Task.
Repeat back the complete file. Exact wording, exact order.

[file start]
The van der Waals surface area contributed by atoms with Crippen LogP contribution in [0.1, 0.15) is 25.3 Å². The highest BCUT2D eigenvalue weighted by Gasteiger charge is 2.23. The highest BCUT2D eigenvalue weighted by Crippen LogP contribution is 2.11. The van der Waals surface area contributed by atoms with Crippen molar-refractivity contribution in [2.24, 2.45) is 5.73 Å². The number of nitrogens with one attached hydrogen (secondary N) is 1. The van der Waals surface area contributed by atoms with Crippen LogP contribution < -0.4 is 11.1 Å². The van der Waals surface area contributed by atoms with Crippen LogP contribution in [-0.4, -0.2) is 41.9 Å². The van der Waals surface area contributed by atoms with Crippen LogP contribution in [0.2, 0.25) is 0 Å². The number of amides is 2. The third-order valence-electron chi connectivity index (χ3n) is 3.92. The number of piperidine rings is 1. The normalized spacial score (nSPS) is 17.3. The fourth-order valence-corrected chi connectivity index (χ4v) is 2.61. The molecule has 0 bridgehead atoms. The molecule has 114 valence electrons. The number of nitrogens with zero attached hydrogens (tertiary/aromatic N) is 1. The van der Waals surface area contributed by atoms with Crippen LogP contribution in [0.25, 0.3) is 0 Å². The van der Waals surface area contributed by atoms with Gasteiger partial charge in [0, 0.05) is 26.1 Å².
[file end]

The van der Waals surface area contributed by atoms with Crippen LogP contribution in [0.1, 0.15) is 25.3 Å². The highest BCUT2D eigenvalue weighted by Gasteiger charge is 2.23. The highest BCUT2D eigenvalue weighted by Crippen LogP contribution is 2.11. The van der Waals surface area contributed by atoms with Crippen molar-refractivity contribution in [2.24, 2.45) is 5.73 Å². The number of nitrogens with one attached hydrogen (secondary N) is 1. The van der Waals surface area contributed by atoms with Crippen LogP contribution < -0.4 is 11.1 Å². The van der Waals surface area contributed by atoms with Crippen LogP contribution in [-0.4, -0.2) is 41.9 Å². The van der Waals surface area contributed by atoms with Crippen LogP contribution in [0.2, 0.25) is 0 Å². The number of amides is 2. The third-order valence-electron chi connectivity index (χ3n) is 3.92. The number of piperidine rings is 1. The normalized spacial score (nSPS) is 17.3. The fourth-order valence-corrected chi connectivity index (χ4v) is 2.61. The molecule has 0 bridgehead atoms. The molecule has 114 valence electrons. The number of nitrogens with zero attached hydrogens (tertiary/aromatic N) is 1. The van der Waals surface area contributed by atoms with Crippen LogP contribution in [0.25, 0.3) is 0 Å². The van der Waals surface area contributed by atoms with Gasteiger partial charge in [0, 0.05) is 26.1 Å².